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May 2014

Saturday, 24 May 2014

RSPB Central London Local Group May Swift Update

RSPB Central London Local Group May Swift Update

Much more data is needed on the status of swifts in Britain. Counting swifts is not an easy task, but this year the RSPB's Centre for Conservation Science is starting a new study of swift colony sizes and the relationship between the number of flying swifts and local variation in nesting densities. We hope to have details fairly soon about how to do regular swift observation walks.

Meanwhile, the first thing is to listen to swifts in your area, watch them and above all get to know your local colony - if you are lucky enough to have one.

They have come 8,000 miles to share our houses and buildings with us for a short stay over the longest days of summer. Recent studies in Sweden have shown that they spend a fifth of the year in their breeding colonies, about a quarter of the year on migration and the rest of the year over their wintering grounds in southern Equatorial Africa. Recent studies have revealed a previously unknown fact about their migration: that this includes a stop-over in West Africa north of the Equator to take advantage of a burst of insect activity caused by the season's first drought-breaking rains there.

Swifts are faithful to their mates and to their exact nest sites. It is currently thought that they spend the majority of their lives apart and meet up only at the nest after their migration. Breeding birds arrive at their nesting sites earlier than the non-breeders, with the males arriving before the females.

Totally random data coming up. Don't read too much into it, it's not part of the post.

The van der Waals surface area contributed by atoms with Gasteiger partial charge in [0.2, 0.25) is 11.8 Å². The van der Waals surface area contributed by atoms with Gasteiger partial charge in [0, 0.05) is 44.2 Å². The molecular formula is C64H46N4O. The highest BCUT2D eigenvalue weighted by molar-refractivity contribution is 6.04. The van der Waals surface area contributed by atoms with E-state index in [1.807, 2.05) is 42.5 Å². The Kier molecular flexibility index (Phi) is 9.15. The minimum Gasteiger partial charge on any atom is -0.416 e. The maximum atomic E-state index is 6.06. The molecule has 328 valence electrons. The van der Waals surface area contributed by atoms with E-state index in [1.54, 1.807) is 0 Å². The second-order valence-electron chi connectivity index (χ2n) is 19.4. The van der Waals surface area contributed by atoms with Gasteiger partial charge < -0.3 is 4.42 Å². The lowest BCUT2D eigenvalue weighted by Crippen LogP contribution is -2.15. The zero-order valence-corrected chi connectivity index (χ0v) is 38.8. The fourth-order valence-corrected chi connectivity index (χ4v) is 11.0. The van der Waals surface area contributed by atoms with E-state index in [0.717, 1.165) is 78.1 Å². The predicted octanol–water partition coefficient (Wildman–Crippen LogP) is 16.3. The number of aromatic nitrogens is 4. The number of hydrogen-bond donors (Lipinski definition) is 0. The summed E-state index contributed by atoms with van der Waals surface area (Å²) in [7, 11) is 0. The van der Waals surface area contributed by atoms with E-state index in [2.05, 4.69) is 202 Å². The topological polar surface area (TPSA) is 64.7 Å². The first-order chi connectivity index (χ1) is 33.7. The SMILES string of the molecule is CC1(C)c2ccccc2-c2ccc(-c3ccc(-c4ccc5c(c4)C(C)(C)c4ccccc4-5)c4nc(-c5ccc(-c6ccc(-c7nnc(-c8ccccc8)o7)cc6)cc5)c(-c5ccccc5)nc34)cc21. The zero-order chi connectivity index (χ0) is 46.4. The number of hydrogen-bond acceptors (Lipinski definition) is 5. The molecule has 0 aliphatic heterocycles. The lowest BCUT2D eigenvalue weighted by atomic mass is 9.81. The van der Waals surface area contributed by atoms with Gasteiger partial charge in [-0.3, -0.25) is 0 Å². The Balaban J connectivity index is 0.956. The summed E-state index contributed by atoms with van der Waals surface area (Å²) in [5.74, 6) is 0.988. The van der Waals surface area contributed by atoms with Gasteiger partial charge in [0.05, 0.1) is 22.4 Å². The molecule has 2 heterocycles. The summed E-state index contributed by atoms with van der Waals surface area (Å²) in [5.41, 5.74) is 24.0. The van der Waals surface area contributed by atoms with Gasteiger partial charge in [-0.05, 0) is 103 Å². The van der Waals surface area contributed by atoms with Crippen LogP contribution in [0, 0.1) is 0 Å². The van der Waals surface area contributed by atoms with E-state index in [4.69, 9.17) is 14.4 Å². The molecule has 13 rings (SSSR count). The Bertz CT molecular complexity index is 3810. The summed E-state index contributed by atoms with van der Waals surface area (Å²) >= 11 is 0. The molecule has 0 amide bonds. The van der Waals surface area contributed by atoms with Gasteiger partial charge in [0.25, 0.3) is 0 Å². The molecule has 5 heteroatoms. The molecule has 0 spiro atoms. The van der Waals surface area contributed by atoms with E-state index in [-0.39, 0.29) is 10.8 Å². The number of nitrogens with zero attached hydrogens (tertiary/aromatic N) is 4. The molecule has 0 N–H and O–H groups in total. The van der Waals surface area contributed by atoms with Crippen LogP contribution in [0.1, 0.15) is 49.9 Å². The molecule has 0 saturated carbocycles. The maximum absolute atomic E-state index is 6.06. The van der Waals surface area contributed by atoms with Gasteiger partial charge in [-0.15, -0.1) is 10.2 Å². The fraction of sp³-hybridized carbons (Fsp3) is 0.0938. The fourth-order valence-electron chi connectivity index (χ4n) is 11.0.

Please keep listening, spotting and observing. Get your ears and eyes tuned into these wonderful aeronauts. And don't forget to report excited parties of roof-top calling swifts ('screaming parties') and known nesting sites on the RSPB's regular UK Swift Survey website, a link to which you will find at the end of this article.

Year-on-year records are vital to monitoring the stability or otherwise of the swift colonies that we still have. In addition, if you know where there are swifts nesting, keep alert for planning applications, building demolition, renovation or repair.

If you have any queries, concerns or emergencies, get in touch with the RSPB or Swift Conservation (http://www.swift-conservation.org), or contact us through 'Contact Us' on this website. You can also seek advice from your local council's Biodiversity Officer.

Do get in touch with us, too, if you simply want to comment on, or tell us about swift activity or swift stories in your area of London.

Enjoy your summer swift-watching!

Report sightings of screaming parties and swift nest sites on the RSPB's Swift Survey site at: